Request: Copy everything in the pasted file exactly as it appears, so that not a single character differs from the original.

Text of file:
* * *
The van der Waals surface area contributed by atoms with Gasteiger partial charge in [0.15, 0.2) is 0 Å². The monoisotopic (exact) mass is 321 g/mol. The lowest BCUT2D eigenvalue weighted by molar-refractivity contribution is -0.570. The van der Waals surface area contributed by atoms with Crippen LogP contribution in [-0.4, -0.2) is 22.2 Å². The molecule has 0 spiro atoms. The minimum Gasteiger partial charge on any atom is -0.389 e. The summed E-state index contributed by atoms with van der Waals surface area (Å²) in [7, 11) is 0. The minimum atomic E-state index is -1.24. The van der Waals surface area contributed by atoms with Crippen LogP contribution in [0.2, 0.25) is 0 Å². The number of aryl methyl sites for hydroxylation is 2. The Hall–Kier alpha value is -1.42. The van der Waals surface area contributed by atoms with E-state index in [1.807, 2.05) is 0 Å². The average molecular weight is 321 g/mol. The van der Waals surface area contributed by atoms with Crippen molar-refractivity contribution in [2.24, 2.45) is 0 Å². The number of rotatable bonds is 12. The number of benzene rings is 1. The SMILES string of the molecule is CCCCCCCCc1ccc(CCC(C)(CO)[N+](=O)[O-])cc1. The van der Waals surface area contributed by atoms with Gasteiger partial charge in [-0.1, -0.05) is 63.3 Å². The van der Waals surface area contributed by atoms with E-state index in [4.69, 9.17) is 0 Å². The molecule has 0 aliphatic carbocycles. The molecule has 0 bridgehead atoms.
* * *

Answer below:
The van der Waals surface area contributed by atoms with Gasteiger partial charge in [0.15, 0.2) is 0 Å². The monoisotopic (exact) mass is 321 g/mol. The lowest BCUT2D eigenvalue weighted by molar-refractivity contribution is -0.570. The van der Waals surface area contributed by atoms with Crippen LogP contribution in [-0.4, -0.2) is 22.2 Å². The molecule has 0 spiro atoms. The minimum Gasteiger partial charge on any atom is -0.389 e. The summed E-state index contributed by atoms with van der Waals surface area (Å²) in [7, 11) is 0. The minimum atomic E-state index is -1.24. The van der Waals surface area contributed by atoms with Crippen LogP contribution in [0.2, 0.25) is 0 Å². The number of aryl methyl sites for hydroxylation is 2. The Hall–Kier alpha value is -1.42. The van der Waals surface area contributed by atoms with E-state index in [1.807, 2.05) is 0 Å². The average molecular weight is 321 g/mol. The van der Waals surface area contributed by atoms with Crippen molar-refractivity contribution in [2.24, 2.45) is 0 Å². The number of rotatable bonds is 12. The number of benzene rings is 1. The SMILES string of the molecule is CCCCCCCCc1ccc(CCC(C)(CO)[N+](=O)[O-])cc1. The van der Waals surface area contributed by atoms with Gasteiger partial charge in [-0.1, -0.05) is 63.3 Å². The van der Waals surface area contributed by atoms with E-state index in [4.69, 9.17) is 0 Å². The molecule has 0 aliphatic carbocycles. The molecule has 0 bridgehead atoms.